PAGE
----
· Strategy games are thing altogether; if you have ever played a strategy game, such as the Command & Conquer series, Starcraft series, Total War series, etc… you will notice that the camera motion is not the main focus as it is in first person shooters or racing games.
The player usually controls the game with a mouse and/or keyboard, with the camera's angle being isometric so the whole game environments can be viewed. This type of games can be easily played with 30 F/S and even less (20 to 25 F/S should be fine for many of these games as well). You will also find that lots of strategy games are locked at 30 F/S like Red Alert 3.
· Racing games consist on fast, constant motion on the screen.
While 60 F/S is preferable in these games, it is not mandatory. Some racing games are locked at 30 F/S, sometimes to the annoyance of PC players, but many racing games can be played at 30 F/S. As always, higher frame rates provide a better experience.
· Adventure and action games can generally reach frame rates above 30, but some games like L.A. Noire are locked at 30 F/S as well, and you will notice the frame rate can go as low as 25 F/S whilst still being playable. This is due to the game's engine, and the motion capture technology used by the developers for facial movement.
Several tools can be used to measure the frame rate of any given game, but the most common tool used is "Fraps". This will measure the frame rate, take a screenshot, and capture in-game videos (30 to 60 seconds in free version). The free version can be downloaded from: www.fraps.com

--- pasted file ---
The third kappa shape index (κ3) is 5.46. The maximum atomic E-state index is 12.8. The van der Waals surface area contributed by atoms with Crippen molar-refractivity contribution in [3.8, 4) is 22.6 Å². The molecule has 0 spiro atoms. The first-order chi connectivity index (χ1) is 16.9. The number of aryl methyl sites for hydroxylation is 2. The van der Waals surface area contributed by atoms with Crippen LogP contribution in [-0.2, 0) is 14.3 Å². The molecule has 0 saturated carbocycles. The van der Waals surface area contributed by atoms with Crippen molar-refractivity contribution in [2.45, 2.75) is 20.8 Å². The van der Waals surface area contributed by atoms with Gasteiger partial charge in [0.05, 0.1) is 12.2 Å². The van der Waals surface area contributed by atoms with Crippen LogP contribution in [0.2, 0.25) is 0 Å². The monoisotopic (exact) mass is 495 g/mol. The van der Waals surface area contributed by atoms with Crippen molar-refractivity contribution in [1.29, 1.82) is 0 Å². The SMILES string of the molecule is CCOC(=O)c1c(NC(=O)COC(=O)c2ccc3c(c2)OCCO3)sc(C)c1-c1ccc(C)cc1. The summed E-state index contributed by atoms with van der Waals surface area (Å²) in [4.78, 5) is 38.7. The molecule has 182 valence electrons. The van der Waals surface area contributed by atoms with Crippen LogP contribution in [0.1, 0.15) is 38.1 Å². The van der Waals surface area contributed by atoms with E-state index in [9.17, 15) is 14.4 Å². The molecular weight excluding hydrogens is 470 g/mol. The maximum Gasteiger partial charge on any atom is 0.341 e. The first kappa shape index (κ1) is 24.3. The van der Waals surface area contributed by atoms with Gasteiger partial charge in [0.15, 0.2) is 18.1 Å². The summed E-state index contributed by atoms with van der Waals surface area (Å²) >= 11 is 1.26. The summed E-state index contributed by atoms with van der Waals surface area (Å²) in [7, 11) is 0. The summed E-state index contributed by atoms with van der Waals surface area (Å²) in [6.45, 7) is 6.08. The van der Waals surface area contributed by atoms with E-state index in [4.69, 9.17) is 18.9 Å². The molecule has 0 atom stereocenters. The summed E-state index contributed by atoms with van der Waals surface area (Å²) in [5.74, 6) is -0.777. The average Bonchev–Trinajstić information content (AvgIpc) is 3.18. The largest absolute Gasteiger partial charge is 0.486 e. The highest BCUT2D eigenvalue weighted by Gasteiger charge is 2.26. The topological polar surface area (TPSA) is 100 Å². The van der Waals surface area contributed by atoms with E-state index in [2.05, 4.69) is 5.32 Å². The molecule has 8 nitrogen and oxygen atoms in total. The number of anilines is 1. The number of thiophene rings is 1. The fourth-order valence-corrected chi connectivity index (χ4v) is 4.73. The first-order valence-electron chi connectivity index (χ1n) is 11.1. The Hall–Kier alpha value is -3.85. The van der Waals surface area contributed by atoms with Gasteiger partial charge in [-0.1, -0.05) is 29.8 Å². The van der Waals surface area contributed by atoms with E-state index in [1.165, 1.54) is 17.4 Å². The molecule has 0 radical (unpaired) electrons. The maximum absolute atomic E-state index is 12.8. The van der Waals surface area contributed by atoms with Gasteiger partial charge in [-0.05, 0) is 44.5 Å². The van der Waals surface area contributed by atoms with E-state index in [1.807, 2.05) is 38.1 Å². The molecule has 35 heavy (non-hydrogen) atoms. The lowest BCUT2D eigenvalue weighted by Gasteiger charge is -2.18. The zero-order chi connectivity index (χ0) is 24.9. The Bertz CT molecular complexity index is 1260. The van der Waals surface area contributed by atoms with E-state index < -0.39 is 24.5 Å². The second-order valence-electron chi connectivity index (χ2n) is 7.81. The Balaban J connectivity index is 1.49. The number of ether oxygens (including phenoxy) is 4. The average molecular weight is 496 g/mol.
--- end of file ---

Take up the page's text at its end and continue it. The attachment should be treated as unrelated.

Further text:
Finally, to be able to play a game at a good frame rate, remember to check that your PC meets, and preferably exceeds, the minimum requirements of any game.
There are a number of ways to improve the frame rates you get in game:
1- Get a better Video Card. This is the most important part in a Gamer's PC, without a good video card even the fastest CPU won't help.
2- If you're video card exceeds the minimum requirements, consider upgrading to a better CPU. A Core 2 Duo 2.0 GHz and above is recommended for any gamer.
3- If your games are stuttering from time to time (little pauses), consider adding another GB, or more of RAM. This is one of the cheapest upgrades you can make to your PC to improve performance.
4- Always clean your PC regularly (at least every month); dust will create problems including heating issues which will mean bad performance in game. You may also consider adding fans to your PC Tower.
5- Finally the most important, and ignored, part of your PC, the Power Supply Unit, or PSU. Having a good quality PSU will ensure a better life span of your PC parts. A 500 W PSU, with at least 32 Amps under the +12 V Rail is recommended for a low-mid range Video Card. A 600 to 1000+ W PSU with at least 40 Amps is recommended for all high end Video Cards.